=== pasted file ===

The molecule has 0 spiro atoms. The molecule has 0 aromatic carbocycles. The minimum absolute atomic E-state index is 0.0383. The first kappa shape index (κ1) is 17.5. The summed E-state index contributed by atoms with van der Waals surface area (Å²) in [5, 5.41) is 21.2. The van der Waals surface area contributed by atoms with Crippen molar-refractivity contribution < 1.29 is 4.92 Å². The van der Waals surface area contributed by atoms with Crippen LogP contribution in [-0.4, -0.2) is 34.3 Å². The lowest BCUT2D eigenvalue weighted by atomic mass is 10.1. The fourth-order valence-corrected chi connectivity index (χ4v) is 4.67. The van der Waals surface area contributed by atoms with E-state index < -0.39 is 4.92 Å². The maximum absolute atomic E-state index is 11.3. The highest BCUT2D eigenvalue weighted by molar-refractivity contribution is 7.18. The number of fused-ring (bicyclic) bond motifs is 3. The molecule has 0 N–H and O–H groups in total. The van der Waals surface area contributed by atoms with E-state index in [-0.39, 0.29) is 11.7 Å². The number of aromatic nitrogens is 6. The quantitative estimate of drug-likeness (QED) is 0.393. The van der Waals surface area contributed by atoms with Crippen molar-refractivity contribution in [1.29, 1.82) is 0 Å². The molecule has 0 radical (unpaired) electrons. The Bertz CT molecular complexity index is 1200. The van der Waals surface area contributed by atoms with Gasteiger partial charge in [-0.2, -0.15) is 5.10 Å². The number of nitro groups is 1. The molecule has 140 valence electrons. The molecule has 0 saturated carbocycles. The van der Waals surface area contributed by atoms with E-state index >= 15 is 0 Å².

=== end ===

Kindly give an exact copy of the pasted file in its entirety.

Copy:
The molecule has 0 spiro atoms. The molecule has 0 aromatic carbocycles. The minimum absolute atomic E-state index is 0.0383. The first kappa shape index (κ1) is 17.5. The summed E-state index contributed by atoms with van der Waals surface area (Å²) in [5, 5.41) is 21.2. The van der Waals surface area contributed by atoms with Crippen molar-refractivity contribution < 1.29 is 4.92 Å². The van der Waals surface area contributed by atoms with Crippen LogP contribution in [-0.4, -0.2) is 34.3 Å². The lowest BCUT2D eigenvalue weighted by atomic mass is 10.1. The fourth-order valence-corrected chi connectivity index (χ4v) is 4.67. The van der Waals surface area contributed by atoms with E-state index < -0.39 is 4.92 Å². The maximum absolute atomic E-state index is 11.3. The highest BCUT2D eigenvalue weighted by molar-refractivity contribution is 7.18. The number of fused-ring (bicyclic) bond motifs is 3. The molecule has 0 N–H and O–H groups in total. The van der Waals surface area contributed by atoms with E-state index in [-0.39, 0.29) is 11.7 Å². The number of aromatic nitrogens is 6. The quantitative estimate of drug-likeness (QED) is 0.393. The van der Waals surface area contributed by atoms with Crippen molar-refractivity contribution in [1.29, 1.82) is 0 Å². The molecule has 0 radical (unpaired) electrons. The Bertz CT molecular complexity index is 1200. The van der Waals surface area contributed by atoms with Gasteiger partial charge in [-0.2, -0.15) is 5.10 Å². The number of nitro groups is 1. The molecule has 140 valence electrons. The molecule has 0 saturated carbocycles. The van der Waals surface area contributed by atoms with E-state index >= 15 is 0 Å².